Nicole Brown Simpson’s weeping mother testified Friday that O.J. Simpson leaned over his ex-wife’s coffin at her wake, kissed her on the lips and murmured, “I’m so sorry, Nicki. I’m so sorry.”
Juditha Brown said she followed her former son-in-law and confronted him: “Did you have anything to do with this?”
“He said, ‘I loved your daughter,”’ she testified.
On cross-examination, Simpson’s lawyer quickly showed a videotape of Brown in a 1994 TV interview in which she gave the same account but quoted Simpson as answering the question: “No, I loved your daughter.”
Attorney Robert Baker suggested she had dropped the word “No” to omit Simpson’s denial that he killed his ex-wife.
In the most emotional testimony of the civil wrongful death trial, Brown frequently burst into tears and wiped her eyes with tissues. In the audience, her husband Lou and daughter Denise dabbed at their eyes.
Her testimony ended the court session Friday, leaving one final witness for a potentially emotional finale Monday - Fred Goldman, father of Ronald Goldman, who was slain with Nicole Simpson June 12, 1994.
Acquitted of murder charges, Simpson is being sued by the victims’ families, who seek vindication and potentially millions of dollars in damages.
Under questioning by attorney John Q. Kelly, Brown recalled a phone conversation with Simpson three weeks before his ex-wife was slain.
“He said, ‘She may not love me anymore,’ and I said, ‘Well, then go on with your life.’ He said, ‘I’ll tell you, the first time when she left me I took the blame - it was my fault. But the second time, it’s going to hurt.”’
She said she didn’t speak to him or see him again until his daughter’s dance recital on the day of the killings.
That evening, Brown said, her former son-in-law was in a foul mood.
“He was angry,” she said. “I looked back at one time. He had Justin on his lap and he was very angry.”
As she spoke, Brown glared across the courtroom at Simpson, who occasionally shook his head at her descriptions.
She was asked if Simpson ever laughed or smiled that evening. She said he did not.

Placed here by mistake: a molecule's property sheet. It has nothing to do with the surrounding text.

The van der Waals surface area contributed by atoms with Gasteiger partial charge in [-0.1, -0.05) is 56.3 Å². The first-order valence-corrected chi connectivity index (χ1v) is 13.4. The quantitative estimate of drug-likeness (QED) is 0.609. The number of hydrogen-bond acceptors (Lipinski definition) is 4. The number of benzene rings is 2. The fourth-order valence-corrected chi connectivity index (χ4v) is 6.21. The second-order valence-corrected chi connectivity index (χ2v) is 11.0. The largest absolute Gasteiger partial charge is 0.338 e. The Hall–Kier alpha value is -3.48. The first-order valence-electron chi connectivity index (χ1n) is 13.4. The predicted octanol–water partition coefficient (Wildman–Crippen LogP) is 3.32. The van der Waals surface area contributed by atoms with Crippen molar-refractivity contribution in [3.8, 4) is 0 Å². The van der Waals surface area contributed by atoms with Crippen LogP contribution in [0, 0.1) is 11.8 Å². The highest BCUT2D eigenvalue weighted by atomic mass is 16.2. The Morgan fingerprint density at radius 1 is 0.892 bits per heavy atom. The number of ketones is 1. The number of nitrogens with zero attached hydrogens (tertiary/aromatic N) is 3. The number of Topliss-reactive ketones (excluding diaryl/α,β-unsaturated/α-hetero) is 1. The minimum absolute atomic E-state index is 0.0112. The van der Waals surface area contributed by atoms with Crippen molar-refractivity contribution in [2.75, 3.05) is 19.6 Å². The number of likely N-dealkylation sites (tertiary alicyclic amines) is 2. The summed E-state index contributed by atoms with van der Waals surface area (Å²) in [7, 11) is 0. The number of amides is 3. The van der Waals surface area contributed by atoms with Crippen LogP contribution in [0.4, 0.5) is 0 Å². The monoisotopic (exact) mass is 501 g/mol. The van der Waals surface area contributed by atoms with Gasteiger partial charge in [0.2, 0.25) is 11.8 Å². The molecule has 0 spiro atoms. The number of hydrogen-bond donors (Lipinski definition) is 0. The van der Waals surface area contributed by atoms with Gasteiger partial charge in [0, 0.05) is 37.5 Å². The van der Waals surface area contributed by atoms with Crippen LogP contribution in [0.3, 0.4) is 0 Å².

“He seemed nervous and angry. He seemed upset,” she said.
When it came his turn, Baker showed a videotape of Simpson outside the recital receiving a kiss from Brown and laughing with his former father-in-law.
“That’s you there kissing O.J.?” asked Baker.
“Yes,” said Brown, and acknowledged Simpson was laughing.
“And is it your testimony Simpson was angry?” asked Baker.
“Mr. Simpson was angry, yes, he was very angry,” she said.
Kelly, who represents the estate of Nicole Simpson in the wrongful death action, also showed Brown a now-famous picture of Simpson with his daughter smiling broadly after the recital.
“Do you see Mr. Simpson smiling in that photo?” asked Kelly.
“Yeah, there’s a camera,” Brown said derisively.
She was moved to tears when she related her last moments with her daughter, and the aftermath of the killing.
She said the family went to Mezzaluna restaurant in trendy Brentwood for dinner, that Simpson was not invited for the first time to such a gathering, and she bid farewell to her daughter as she went across the street with her children for ice cream.
“For some reason I turned and looked back at her. And I saw her walking and I was thinking, ‘What a gorgeous girl with great legs.’ … That was the last time I saw her alive,” she sobbed.
On the way home, Brown said, she realized she had lost her glasses and felt a “terrible depression” - which she feels was a premonition.
“My whole body got heavy. I’ve never had it before or after. I shook myself and I said, ‘I can buy a pair of new glasses. What’s wrong with me?”’
From home, she said, she called her daughter and asked her to retrieve the glasses the next day. She said her daughter suggested that a friend at the restaurant could bring them to her.
“And then she said, ‘Good night’ and ‘I love you.’ And I said, ‘I love you,’ and those were the last words,”’ Brown said weeping.